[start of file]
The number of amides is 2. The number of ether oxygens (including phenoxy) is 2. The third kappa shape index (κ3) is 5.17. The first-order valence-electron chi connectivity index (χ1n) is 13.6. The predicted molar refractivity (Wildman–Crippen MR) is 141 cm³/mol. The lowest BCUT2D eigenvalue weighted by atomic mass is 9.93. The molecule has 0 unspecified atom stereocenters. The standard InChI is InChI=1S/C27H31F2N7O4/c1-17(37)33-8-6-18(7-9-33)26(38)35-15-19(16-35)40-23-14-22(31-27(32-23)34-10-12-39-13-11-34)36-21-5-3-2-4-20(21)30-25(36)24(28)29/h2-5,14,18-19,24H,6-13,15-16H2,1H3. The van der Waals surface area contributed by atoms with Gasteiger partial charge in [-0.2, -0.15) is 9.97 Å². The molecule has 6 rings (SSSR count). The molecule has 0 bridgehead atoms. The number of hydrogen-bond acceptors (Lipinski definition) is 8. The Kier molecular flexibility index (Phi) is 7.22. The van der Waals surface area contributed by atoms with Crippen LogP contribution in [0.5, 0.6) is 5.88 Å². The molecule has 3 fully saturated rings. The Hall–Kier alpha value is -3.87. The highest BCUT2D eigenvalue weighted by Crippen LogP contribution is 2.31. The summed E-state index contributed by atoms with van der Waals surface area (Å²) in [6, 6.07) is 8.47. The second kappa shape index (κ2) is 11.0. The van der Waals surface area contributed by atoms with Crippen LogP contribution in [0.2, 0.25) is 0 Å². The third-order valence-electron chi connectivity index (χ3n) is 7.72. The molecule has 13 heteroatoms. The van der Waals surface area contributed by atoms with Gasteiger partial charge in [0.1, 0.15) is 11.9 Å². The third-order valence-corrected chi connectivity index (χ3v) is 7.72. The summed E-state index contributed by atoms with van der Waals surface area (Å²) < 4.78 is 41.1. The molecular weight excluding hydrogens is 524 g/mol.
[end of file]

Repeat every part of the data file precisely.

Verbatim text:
The number of amides is 2. The number of ether oxygens (including phenoxy) is 2. The third kappa shape index (κ3) is 5.17. The first-order valence-electron chi connectivity index (χ1n) is 13.6. The predicted molar refractivity (Wildman–Crippen MR) is 141 cm³/mol. The lowest BCUT2D eigenvalue weighted by atomic mass is 9.93. The molecule has 0 unspecified atom stereocenters. The standard InChI is InChI=1S/C27H31F2N7O4/c1-17(37)33-8-6-18(7-9-33)26(38)35-15-19(16-35)40-23-14-22(31-27(32-23)34-10-12-39-13-11-34)36-21-5-3-2-4-20(21)30-25(36)24(28)29/h2-5,14,18-19,24H,6-13,15-16H2,1H3. The van der Waals surface area contributed by atoms with Gasteiger partial charge in [-0.2, -0.15) is 9.97 Å². The molecule has 6 rings (SSSR count). The molecule has 0 bridgehead atoms. The number of hydrogen-bond acceptors (Lipinski definition) is 8. The Kier molecular flexibility index (Phi) is 7.22. The van der Waals surface area contributed by atoms with Crippen LogP contribution in [0.5, 0.6) is 5.88 Å². The molecule has 3 fully saturated rings. The Hall–Kier alpha value is -3.87. The highest BCUT2D eigenvalue weighted by Crippen LogP contribution is 2.31. The summed E-state index contributed by atoms with van der Waals surface area (Å²) in [6, 6.07) is 8.47. The second kappa shape index (κ2) is 11.0. The van der Waals surface area contributed by atoms with Crippen LogP contribution in [0.2, 0.25) is 0 Å². The third-order valence-electron chi connectivity index (χ3n) is 7.72. The molecule has 13 heteroatoms. The van der Waals surface area contributed by atoms with Gasteiger partial charge in [0.1, 0.15) is 11.9 Å². The third-order valence-corrected chi connectivity index (χ3v) is 7.72. The summed E-state index contributed by atoms with van der Waals surface area (Å²) < 4.78 is 41.1. The molecular weight excluding hydrogens is 524 g/mol.